Both groups highlighted that sometimes there were relatively long stretches of time between initial trial recruitment discussions and trial interventions beginning. The length of time was dependent on the availability of research nurses (who largely work 09:00–17:00 on weekdays) and parents for the consent discussions and availability of physiotherapists to administer the intervention: ‘delaying the whole process’ (P15, Research nurse):

‘I think the only thing that could have possibly done better was doing it sooner because…potentially, it [the intervention] could have started a day earlier. The actual time between them approaching me, to me to find out what it is, to me to say yes and then actually starting the trial, I feel that could have been really streamlined’ P13, father, interview.

‘Low on personnel on the ground as medics are undertaking the intervention which takes considerable time in a busy unit’ P06, Doctor

In addition to increasing the: ‘potential for patients to begin weaning from the ventilator and therefore not be eligible’ (P23, Research nurse). During interviews, parents questioned the ethicality and impact of delaying a potentially effective treatment they had consented to:

‘If there was someone on hand to make it happen despite the shift change […] because you want the test to actually be effective if you’re going to take part, don’t you? You don’t want to waste time.’ P11, father, interview.

Parents provided practical suggestions for speeding up the recruitment and consent process, for example, having the written information available at the bedside so that they would likely have read it before the first approach allowing for those comfortable to consent without a follow-up discussion. Therefore, removing a step in the recruitment process timeline. Additionally, they highlighted the need to have more staff available that can take consent and administer the intervention.

Perceptions of RWPC in BESS

Towards the end of the interviews, a definition of RWPC was read to parents (figure 2). All parents responded positively to the use of RWPC in critical care research in emergency situations for trials that were regarded as being low risk to their child’s well-being.

Figure 2
Figure 2

Description of research without prior consent (RWPC) read to participants during interview.

‘As long as it’s something that doesn’t have any risks associated with it, or there wouldn’t be a reason why you wouldn’t want them to do it and it’s something that’s going to help them, then I think it’s (RWPC) a good thing.’ P08, mother, interview.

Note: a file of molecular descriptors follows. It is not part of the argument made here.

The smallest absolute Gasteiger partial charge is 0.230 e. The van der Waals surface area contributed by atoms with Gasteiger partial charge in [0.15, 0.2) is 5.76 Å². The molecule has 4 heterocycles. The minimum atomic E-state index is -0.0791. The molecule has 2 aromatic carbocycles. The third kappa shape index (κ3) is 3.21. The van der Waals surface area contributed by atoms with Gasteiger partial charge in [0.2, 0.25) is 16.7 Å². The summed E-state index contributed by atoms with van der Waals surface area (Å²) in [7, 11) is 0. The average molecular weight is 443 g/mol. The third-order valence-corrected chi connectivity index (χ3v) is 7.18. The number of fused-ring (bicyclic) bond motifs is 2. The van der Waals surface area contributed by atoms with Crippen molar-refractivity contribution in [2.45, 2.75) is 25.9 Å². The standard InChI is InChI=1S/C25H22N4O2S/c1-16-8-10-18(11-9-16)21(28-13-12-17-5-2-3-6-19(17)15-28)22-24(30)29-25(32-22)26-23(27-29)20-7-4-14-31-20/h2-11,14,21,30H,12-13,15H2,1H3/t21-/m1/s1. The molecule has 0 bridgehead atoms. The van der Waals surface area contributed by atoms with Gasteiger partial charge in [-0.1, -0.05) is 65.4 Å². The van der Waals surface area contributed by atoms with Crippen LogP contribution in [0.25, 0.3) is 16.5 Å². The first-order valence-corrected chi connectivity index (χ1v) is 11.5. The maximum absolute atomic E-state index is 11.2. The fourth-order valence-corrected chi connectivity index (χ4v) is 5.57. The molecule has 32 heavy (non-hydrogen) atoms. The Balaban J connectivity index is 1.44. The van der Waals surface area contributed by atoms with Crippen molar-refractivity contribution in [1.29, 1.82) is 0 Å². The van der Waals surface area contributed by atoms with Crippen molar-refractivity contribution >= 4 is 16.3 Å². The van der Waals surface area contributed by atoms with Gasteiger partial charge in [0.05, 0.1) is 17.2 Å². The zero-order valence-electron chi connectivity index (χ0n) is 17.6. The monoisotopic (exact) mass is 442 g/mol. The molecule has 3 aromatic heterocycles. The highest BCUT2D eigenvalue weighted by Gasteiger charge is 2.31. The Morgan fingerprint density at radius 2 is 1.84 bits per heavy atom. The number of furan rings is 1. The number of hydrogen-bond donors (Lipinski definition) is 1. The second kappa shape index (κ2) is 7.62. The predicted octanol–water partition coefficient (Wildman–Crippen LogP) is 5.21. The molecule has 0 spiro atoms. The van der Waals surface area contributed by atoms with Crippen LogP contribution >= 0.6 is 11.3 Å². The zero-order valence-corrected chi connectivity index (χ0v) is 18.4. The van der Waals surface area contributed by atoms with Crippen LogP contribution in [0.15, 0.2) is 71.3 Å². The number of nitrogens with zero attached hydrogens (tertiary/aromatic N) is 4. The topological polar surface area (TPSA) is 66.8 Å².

Five parents described consenting to another trial that had used a RWPC approach during the same hospital admittance. Nevertheless, the majority (n=11/15, 74%) of parents interviewed suggested that BESS should continue to use an informed consent process as the intervention was not viewed to be time critical in that surfactant was regarded as something to hopefully get children: ‘off the ventilator quicker’ rather than an emergency intervention that would be lifesaving: ‘if we don’t give this to her immediately’ (P08, mother, interview). In contrast, three parents were in favour of RWPC in the BESS study and there were no strong objections against its possible use, as the intervention was viewed to be low risk, would facilitate the intervention being given more quickly, thus avoiding missed patients and increasing recruitment rates, as the following quote illustrates:

‘If you’d had just cracked on and done it, it could’ve made a difference quicker, but by the time we got around to the actual consent, he was being extubated’ P05, mother, interview


The aim of this study was to explore the acceptability of the BESS Study to help inform recruitment in subsequent bronchiolitis seasons and trials in other paediatric critical care settings. The ATFA13 allowed us to explore the multifaceted construct of acceptability, with eight components to consider. Our data suggest that the BESS Study met all eight of the constructs. BESS was viewed by parents and PICU staff as understandable, posing low to no risk and having possible benefits to child participants.